The Chronicle of Higher Education
Alexander C. Kafka
January 25, 2011

Martin Brody writes music, he says, in the decidedly modern idiomatic zone of composers like Igor Stravinsky, Olivier Messiaen, and Elliott Carter. But, though he doesn’t know exactly why, Brody, a music theory and composition professor at Wellesley College since 1979, has always had a fondness for Felix Mendelssohn.

Harvard University’s Fromm Music Foundation commissioned Brody, 61, to write a composition for the Boston Modern Orchestra Project, a chamber symphony, in residency this year at Wellesley, that specializes in contemporary music. Brody became obsessed with reworking Mendelssohn’s Overture to A Midsummer Night’s Dream, but from the point of view of Bottom, the craftsman whom the trickster elf Puck turns into a donkey and couples, absurdly, with the fairy queen Titania. In Brody’s nine-minute work, titled Touching Bottom, which will receive its premiere performance this weekend by the BMOP under its artistic director, Gil Rose, Shakespeare’s temporary coupling of Bottom and Titania is not undone and revealed as fantasy, but is, rather, the central reality.

The piece is both continuation and departure from Brody’s recent efforts, he says. For some 15 years, he has concentrated on chamber operas, giving great thought to character, narrative, and their relationship to music. In Touching Bottom, Brody is continuing to “play around with questions about narrative conventions in a non-vocal context.”

Animals have had prominent roles in Brody’s chamber operas The Heart of a Dog (based on a novel by the Russian writer Mikhail Bulgakov) and Earth Studies (partly based on a Japanese 17th-century play, The Crab). In Touching Bottom, Brody explores characterization through instrumentation and tone. In the beginning, Bottom’s awakening is portrayed in low registers, primarily through bass, cello, bass clarinet, trombone, and the lower harp strings. But, Brody says, “there’s another whole aspect of the piece that is evocative of the world of Puck and the fairies. Not just high instruments but overtones, shimmers that are very high, based on the natural tuning of the overtone series.”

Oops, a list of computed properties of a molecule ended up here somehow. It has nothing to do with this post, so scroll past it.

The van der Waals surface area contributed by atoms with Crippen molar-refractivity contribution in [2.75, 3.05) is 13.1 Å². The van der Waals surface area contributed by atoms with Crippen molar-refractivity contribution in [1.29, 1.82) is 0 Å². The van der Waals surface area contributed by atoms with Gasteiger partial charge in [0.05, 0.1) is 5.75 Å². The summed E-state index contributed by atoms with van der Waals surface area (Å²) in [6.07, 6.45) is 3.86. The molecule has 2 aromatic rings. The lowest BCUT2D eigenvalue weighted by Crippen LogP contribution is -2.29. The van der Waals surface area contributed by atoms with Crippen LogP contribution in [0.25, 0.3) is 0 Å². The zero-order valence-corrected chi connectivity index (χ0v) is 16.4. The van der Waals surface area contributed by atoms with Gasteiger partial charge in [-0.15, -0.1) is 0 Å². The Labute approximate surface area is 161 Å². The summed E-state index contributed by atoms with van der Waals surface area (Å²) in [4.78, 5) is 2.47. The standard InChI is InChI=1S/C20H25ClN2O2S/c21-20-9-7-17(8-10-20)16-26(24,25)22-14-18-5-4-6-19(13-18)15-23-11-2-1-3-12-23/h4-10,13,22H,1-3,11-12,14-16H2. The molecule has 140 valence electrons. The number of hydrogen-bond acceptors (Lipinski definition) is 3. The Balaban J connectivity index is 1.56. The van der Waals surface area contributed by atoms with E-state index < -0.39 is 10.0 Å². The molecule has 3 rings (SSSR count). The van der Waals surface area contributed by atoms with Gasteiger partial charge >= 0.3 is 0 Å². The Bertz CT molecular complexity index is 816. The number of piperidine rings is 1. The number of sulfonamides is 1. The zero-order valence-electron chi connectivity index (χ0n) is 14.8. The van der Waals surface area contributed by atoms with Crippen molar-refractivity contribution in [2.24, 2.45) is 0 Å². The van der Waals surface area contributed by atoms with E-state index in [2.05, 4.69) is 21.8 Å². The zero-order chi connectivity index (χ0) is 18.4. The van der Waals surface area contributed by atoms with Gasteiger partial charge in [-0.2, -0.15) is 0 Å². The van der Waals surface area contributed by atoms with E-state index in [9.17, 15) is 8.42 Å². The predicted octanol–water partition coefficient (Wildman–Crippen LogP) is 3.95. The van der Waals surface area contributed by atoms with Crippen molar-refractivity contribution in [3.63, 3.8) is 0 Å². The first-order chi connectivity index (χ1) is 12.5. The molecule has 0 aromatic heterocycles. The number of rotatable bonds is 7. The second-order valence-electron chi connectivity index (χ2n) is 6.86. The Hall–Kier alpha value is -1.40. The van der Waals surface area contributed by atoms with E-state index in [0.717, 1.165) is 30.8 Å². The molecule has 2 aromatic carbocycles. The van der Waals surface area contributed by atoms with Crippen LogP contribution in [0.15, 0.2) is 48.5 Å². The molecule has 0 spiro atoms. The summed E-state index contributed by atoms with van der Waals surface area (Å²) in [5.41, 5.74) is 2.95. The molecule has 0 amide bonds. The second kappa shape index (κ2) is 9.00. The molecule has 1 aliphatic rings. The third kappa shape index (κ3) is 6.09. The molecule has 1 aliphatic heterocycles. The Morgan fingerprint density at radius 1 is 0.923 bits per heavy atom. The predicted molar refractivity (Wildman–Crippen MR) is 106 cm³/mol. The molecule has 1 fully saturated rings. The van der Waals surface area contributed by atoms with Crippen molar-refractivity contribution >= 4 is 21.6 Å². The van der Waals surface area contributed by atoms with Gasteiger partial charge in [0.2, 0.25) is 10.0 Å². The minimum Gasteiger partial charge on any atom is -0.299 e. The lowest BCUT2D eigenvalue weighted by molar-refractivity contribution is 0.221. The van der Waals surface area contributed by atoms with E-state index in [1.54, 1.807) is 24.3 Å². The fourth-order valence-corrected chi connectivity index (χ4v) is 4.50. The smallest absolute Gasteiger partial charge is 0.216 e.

The work’s tensions involve how those lower primal and upper shimmering aspects are reconciled, he says, “and how the middle range comes into focus.” In turning Shakespeare’s dream perspective upside down, Brody also, in a sense, upends Mendelssohn by ending Touching Bottom with the chord progression with which Mendelssohn’s overture begins.

Brody explains that he thinks of Mendelssohn’s overture in terms of Mendelssohn’s liberal Jewish enlightenment family in Berlin, with the Midsummer fantasy elements being played with but then “coming back into the world, into a kind of social reality.” Brody, on the other hand, wanted to write a piece “more indulgent toward Bottom and his worldview,” making an outlandish figure’s dream the narrative truth.

A strange conceit? Perhaps, but then isn’t that romance all over. Or, as Bottom put it, “to say the truth, reason and love keep little company together nowadays.”

—Alexander C. Kafka

Martin Brody’s Touching Bottom will receive its premiere performance as part of the Boston Modern Orchestra Project’s concert Saturday, January 29 at 8 p.m. in Wellesley College’s Houghton Chapel. Also on the program will be music by Milton Babbitt, Arthur Berger, Wayne Peterson, George Perle, Wayne Peterson, and George Rochberg. Brody is scheduled to give a pre-concert talk at 7:00p.m. For more information, visit or call 781.283.2028.